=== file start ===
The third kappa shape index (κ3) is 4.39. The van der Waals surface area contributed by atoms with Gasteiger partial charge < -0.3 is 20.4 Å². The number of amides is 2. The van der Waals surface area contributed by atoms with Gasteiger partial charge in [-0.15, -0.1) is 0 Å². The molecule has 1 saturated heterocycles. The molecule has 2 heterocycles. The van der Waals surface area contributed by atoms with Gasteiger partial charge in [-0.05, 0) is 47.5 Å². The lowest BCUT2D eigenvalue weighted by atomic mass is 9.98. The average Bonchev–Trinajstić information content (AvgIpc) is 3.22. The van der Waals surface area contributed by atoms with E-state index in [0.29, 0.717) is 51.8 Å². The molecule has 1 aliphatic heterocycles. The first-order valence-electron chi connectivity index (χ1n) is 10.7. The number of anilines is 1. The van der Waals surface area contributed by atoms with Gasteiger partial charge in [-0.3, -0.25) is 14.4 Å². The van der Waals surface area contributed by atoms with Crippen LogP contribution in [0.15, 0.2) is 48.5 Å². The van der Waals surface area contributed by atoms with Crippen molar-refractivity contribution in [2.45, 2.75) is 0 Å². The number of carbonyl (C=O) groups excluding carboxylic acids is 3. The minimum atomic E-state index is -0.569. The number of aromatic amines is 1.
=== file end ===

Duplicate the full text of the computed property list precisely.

The third kappa shape index (κ3) is 4.39. The van der Waals surface area contributed by atoms with Gasteiger partial charge < -0.3 is 20.4 Å². The number of amides is 2. The van der Waals surface area contributed by atoms with Gasteiger partial charge in [-0.15, -0.1) is 0 Å². The molecule has 1 saturated heterocycles. The molecule has 2 heterocycles. The van der Waals surface area contributed by atoms with Gasteiger partial charge in [-0.05, 0) is 47.5 Å². The lowest BCUT2D eigenvalue weighted by atomic mass is 9.98. The average Bonchev–Trinajstić information content (AvgIpc) is 3.22. The van der Waals surface area contributed by atoms with E-state index in [0.29, 0.717) is 51.8 Å². The molecule has 1 aliphatic heterocycles. The first-order valence-electron chi connectivity index (χ1n) is 10.7. The number of anilines is 1. The van der Waals surface area contributed by atoms with Gasteiger partial charge in [-0.3, -0.25) is 14.4 Å². The van der Waals surface area contributed by atoms with Crippen LogP contribution in [0.15, 0.2) is 48.5 Å². The van der Waals surface area contributed by atoms with Crippen molar-refractivity contribution in [2.45, 2.75) is 0 Å². The number of carbonyl (C=O) groups excluding carboxylic acids is 3. The minimum atomic E-state index is -0.569. The number of aromatic amines is 1.